Our conclusions are in accordance with current practice guidelines (Freifeld 2011). Non‐selective empirical use of glycopeptides, initially or for persistent fever, is discouraged. Data from existing trials cannot aid in the selection of patient subgroups for whom an advantage does exist.
Implications for research
Further trials assessing empirical glycopeptide or other novel anti‐gram‐positive (antiGP) antibiotics may be justified only if the prevalence of resistant gram‐positive infections increases. Two trials (Cometta 2003; Erjavec 2000) tested the addition of a glycopeptide for fever persisting more than 48 hours showing no benefit to this intervention, in line with the clinical practice of a longer time period of persisting fever. Future trials should perhaps assess the value of empirical antiGPs for fever persisting for a longer duration (e.g. five to seven days).
Further research should focus on risk factors defining specific patient groups who will benefit from the addition of glycopeptides prior to microbiological documentation of these infections.
Our analysis highlights the pitfalls of assessing treatment failure in these and similar studies. Results are dependent on the definition of failure. In most studies, failure was defined as a change in the empirical antibiotic regimen, an outcome that is not necessarily associated with patient morbidity. Survival is the ultimate goal of chemotherapy in cancer patients. Usually not chosen as a primary outcome due to the sample size calculation considerations, all‐cause mortality should be reported in all trials assessing the management of febrile neutropenic patients. Other patient‐relevant outcomes include number of febrile days, hospital days for patients surviving the infectious episode and adherence to chemotherapy regimen.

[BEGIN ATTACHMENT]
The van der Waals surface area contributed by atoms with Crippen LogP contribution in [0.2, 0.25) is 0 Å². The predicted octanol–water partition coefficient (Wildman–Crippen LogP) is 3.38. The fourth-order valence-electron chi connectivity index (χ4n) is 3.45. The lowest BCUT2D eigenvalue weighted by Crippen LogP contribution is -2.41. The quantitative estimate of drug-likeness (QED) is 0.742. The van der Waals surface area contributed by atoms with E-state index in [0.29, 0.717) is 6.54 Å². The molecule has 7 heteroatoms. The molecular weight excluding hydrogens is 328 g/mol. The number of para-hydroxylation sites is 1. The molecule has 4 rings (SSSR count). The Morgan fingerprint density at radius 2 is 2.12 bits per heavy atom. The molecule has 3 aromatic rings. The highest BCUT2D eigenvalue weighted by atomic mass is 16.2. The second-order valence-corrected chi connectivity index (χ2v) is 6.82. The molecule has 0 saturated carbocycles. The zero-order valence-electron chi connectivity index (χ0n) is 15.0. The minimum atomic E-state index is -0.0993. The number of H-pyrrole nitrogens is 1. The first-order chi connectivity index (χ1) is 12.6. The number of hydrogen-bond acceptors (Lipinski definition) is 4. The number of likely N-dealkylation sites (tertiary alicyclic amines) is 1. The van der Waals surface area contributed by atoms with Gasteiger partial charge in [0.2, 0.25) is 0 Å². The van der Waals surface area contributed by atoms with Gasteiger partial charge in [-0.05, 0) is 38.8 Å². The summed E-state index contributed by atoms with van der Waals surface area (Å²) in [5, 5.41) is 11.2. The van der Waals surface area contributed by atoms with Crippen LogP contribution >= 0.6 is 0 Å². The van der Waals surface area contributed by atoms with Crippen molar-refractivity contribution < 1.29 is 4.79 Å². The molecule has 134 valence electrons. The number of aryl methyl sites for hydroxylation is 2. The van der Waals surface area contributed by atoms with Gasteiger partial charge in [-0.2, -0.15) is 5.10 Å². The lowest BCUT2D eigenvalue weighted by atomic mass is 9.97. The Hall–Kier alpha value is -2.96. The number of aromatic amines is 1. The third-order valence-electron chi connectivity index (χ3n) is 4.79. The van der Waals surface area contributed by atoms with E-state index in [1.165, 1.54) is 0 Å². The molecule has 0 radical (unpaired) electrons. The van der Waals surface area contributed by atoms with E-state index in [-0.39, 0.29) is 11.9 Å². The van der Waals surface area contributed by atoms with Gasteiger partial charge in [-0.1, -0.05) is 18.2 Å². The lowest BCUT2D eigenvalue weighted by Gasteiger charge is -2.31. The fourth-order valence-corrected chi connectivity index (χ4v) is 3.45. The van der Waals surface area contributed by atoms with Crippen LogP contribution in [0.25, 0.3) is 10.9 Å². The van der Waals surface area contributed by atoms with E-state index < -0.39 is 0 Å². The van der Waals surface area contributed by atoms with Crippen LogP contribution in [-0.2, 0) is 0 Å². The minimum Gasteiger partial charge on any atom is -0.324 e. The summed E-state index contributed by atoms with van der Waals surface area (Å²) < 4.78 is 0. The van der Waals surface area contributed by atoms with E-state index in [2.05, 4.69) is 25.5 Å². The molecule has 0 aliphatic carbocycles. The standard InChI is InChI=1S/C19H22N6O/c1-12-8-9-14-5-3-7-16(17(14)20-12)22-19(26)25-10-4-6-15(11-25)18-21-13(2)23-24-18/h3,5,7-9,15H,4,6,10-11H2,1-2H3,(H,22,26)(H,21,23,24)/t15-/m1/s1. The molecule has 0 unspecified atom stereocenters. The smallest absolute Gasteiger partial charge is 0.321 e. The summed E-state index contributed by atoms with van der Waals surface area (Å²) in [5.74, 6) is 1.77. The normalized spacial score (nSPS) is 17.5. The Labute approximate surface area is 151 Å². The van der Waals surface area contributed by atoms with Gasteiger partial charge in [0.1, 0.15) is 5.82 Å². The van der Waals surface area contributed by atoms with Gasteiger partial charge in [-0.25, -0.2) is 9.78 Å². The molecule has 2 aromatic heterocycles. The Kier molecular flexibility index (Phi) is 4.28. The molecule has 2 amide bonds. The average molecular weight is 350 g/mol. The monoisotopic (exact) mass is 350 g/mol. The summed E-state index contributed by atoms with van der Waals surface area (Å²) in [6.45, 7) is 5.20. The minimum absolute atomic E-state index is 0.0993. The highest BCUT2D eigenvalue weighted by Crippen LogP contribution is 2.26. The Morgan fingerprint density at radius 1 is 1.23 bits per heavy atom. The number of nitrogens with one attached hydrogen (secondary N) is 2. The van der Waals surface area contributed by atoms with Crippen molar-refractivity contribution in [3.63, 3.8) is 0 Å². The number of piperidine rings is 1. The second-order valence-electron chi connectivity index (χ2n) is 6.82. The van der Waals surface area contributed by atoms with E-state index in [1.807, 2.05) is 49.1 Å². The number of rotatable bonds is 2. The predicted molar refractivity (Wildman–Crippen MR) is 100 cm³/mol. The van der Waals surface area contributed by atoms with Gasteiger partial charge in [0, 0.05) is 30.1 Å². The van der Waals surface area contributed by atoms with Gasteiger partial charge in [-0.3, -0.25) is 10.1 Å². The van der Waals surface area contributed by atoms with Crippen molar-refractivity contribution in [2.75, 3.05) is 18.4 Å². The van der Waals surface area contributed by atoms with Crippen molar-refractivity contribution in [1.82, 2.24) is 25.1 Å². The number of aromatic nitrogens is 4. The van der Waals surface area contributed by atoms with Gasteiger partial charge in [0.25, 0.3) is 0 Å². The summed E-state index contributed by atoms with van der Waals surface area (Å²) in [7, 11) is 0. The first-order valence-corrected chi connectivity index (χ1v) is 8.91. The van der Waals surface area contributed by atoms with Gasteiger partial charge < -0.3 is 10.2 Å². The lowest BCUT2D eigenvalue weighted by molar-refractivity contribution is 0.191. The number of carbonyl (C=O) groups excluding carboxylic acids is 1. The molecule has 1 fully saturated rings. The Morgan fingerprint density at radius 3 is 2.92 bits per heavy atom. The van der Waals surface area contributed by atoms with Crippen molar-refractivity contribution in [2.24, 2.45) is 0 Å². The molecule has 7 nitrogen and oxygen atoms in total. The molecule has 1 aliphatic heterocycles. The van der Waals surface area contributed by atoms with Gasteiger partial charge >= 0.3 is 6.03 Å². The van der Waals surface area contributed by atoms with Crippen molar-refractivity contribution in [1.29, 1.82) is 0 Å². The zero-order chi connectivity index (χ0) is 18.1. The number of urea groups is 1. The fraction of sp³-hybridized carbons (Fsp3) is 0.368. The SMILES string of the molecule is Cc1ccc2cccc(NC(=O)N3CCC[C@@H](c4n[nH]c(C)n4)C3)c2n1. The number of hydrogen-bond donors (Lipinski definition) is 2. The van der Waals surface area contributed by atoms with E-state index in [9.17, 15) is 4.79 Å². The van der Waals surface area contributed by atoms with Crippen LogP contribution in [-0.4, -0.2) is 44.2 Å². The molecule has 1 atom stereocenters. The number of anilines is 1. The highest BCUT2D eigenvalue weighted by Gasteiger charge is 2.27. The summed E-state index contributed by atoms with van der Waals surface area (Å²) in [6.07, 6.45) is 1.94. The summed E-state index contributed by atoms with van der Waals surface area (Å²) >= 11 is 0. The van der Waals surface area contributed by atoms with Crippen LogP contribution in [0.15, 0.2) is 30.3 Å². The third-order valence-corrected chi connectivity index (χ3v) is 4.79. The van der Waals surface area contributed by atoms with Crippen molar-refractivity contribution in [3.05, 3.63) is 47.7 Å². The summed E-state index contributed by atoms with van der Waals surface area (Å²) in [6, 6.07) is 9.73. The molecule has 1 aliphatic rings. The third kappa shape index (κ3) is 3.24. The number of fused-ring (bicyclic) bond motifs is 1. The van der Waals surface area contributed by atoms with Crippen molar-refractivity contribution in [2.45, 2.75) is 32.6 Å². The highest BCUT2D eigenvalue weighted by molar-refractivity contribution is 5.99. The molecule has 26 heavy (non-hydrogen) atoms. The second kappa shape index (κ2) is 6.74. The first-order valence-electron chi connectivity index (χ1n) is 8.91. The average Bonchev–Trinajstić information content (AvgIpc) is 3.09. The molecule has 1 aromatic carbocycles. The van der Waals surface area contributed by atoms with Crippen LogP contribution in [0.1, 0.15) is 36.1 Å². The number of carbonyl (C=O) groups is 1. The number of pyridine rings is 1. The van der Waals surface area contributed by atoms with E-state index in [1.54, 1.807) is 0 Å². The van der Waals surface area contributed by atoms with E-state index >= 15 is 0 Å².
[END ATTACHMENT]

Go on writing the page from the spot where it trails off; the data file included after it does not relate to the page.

We showed that the use of glycopeptides was associated with fewer gram‐positive superinfections. However, we do not rule out the possibility of resistance induced by their use by this as the trials did not assess the rates of colonisation with resistant microorganisms. Future studies must incorporate methods for surveillance of colonisation to correctly represent the effects of glycopeptide use on future infections and the environment.
All future studies should adhere to better methodological standards (Consort statement). Specifically, patients should be included in the study only once, data regarding overall mortality should be reported by ITT, and the number of exclusions after randomisation for all other outcomes should be reported per study arm.